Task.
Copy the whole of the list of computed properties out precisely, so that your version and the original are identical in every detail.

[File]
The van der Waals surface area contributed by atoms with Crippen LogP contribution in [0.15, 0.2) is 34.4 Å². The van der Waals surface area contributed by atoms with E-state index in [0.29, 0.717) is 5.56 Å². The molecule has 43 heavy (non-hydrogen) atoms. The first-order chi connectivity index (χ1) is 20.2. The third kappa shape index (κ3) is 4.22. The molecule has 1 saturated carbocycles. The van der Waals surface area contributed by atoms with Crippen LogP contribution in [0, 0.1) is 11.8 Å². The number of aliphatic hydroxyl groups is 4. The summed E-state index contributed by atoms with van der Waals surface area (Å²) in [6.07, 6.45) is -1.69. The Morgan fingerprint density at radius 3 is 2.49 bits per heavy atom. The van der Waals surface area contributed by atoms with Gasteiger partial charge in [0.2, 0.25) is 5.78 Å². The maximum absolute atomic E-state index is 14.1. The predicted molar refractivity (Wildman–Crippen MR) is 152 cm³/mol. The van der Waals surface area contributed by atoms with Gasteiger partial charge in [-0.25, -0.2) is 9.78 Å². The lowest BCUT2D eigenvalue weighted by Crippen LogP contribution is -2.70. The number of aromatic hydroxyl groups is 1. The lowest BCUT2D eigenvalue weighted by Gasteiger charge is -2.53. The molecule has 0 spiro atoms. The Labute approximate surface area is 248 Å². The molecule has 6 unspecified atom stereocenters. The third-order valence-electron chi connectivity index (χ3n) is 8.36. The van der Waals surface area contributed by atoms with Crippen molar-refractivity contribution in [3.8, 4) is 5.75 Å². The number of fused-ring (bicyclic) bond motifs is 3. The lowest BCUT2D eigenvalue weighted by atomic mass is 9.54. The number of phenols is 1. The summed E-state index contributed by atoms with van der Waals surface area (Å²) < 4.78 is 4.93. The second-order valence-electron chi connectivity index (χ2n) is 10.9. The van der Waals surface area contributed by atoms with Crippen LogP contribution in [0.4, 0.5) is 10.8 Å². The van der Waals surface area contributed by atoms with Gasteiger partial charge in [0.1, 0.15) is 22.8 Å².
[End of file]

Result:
The van der Waals surface area contributed by atoms with Crippen LogP contribution in [0.15, 0.2) is 34.4 Å². The van der Waals surface area contributed by atoms with E-state index in [0.29, 0.717) is 5.56 Å². The molecule has 43 heavy (non-hydrogen) atoms. The first-order chi connectivity index (χ1) is 20.2. The third kappa shape index (κ3) is 4.22. The molecule has 1 saturated carbocycles. The van der Waals surface area contributed by atoms with Crippen LogP contribution in [0, 0.1) is 11.8 Å². The number of aliphatic hydroxyl groups is 4. The summed E-state index contributed by atoms with van der Waals surface area (Å²) in [6.07, 6.45) is -1.69. The Morgan fingerprint density at radius 3 is 2.49 bits per heavy atom. The van der Waals surface area contributed by atoms with Gasteiger partial charge in [0.2, 0.25) is 5.78 Å². The maximum absolute atomic E-state index is 14.1. The predicted molar refractivity (Wildman–Crippen MR) is 152 cm³/mol. The van der Waals surface area contributed by atoms with Gasteiger partial charge in [-0.25, -0.2) is 9.78 Å². The lowest BCUT2D eigenvalue weighted by Crippen LogP contribution is -2.70. The number of aromatic hydroxyl groups is 1. The lowest BCUT2D eigenvalue weighted by Gasteiger charge is -2.53. The molecule has 0 spiro atoms. The Labute approximate surface area is 248 Å². The molecule has 6 unspecified atom stereocenters. The third-order valence-electron chi connectivity index (χ3n) is 8.36. The van der Waals surface area contributed by atoms with Crippen molar-refractivity contribution in [3.8, 4) is 5.75 Å². The number of fused-ring (bicyclic) bond motifs is 3. The lowest BCUT2D eigenvalue weighted by atomic mass is 9.54. The number of phenols is 1. The summed E-state index contributed by atoms with van der Waals surface area (Å²) < 4.78 is 4.93. The second-order valence-electron chi connectivity index (χ2n) is 10.9. The van der Waals surface area contributed by atoms with Crippen LogP contribution in [0.4, 0.5) is 10.8 Å². The van der Waals surface area contributed by atoms with Gasteiger partial charge in [0.1, 0.15) is 22.8 Å².